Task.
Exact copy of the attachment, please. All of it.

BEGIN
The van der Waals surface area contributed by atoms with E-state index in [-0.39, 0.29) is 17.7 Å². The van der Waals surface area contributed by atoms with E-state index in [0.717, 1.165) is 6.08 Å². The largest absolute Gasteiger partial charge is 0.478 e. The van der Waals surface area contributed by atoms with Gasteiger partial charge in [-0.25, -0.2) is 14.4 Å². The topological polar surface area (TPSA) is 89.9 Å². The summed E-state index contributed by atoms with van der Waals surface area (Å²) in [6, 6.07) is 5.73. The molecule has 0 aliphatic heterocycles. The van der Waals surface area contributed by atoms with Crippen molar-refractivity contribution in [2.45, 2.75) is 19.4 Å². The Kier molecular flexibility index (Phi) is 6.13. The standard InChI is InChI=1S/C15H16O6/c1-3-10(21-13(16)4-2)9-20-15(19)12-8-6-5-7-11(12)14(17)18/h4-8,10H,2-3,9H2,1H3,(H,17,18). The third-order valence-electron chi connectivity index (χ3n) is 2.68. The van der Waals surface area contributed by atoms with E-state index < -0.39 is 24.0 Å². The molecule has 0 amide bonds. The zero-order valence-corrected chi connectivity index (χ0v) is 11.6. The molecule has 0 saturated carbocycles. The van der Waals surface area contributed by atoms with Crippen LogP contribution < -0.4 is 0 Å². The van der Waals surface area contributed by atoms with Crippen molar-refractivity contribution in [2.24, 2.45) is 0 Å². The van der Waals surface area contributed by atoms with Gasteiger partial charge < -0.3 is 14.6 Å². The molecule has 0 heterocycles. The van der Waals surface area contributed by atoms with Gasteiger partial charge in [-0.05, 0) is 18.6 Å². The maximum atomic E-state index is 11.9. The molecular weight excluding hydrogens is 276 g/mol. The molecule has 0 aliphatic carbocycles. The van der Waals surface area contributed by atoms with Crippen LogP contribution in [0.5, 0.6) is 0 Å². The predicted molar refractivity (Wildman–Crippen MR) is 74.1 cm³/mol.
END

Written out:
The van der Waals surface area contributed by atoms with E-state index in [-0.39, 0.29) is 17.7 Å². The van der Waals surface area contributed by atoms with E-state index in [0.717, 1.165) is 6.08 Å². The largest absolute Gasteiger partial charge is 0.478 e. The van der Waals surface area contributed by atoms with Gasteiger partial charge in [-0.25, -0.2) is 14.4 Å². The topological polar surface area (TPSA) is 89.9 Å². The summed E-state index contributed by atoms with van der Waals surface area (Å²) in [6, 6.07) is 5.73. The molecule has 0 aliphatic heterocycles. The van der Waals surface area contributed by atoms with Crippen molar-refractivity contribution in [2.45, 2.75) is 19.4 Å². The Kier molecular flexibility index (Phi) is 6.13. The standard InChI is InChI=1S/C15H16O6/c1-3-10(21-13(16)4-2)9-20-15(19)12-8-6-5-7-11(12)14(17)18/h4-8,10H,2-3,9H2,1H3,(H,17,18). The third-order valence-electron chi connectivity index (χ3n) is 2.68. The van der Waals surface area contributed by atoms with E-state index < -0.39 is 24.0 Å². The molecule has 0 amide bonds. The zero-order valence-corrected chi connectivity index (χ0v) is 11.6. The molecule has 0 saturated carbocycles. The van der Waals surface area contributed by atoms with Crippen LogP contribution < -0.4 is 0 Å². The van der Waals surface area contributed by atoms with Crippen molar-refractivity contribution in [2.24, 2.45) is 0 Å². The van der Waals surface area contributed by atoms with Gasteiger partial charge < -0.3 is 14.6 Å². The molecule has 0 heterocycles. The van der Waals surface area contributed by atoms with Gasteiger partial charge in [-0.05, 0) is 18.6 Å². The maximum atomic E-state index is 11.9. The molecular weight excluding hydrogens is 276 g/mol. The molecule has 0 aliphatic carbocycles. The van der Waals surface area contributed by atoms with Crippen LogP contribution in [0.5, 0.6) is 0 Å². The predicted molar refractivity (Wildman–Crippen MR) is 74.1 cm³/mol.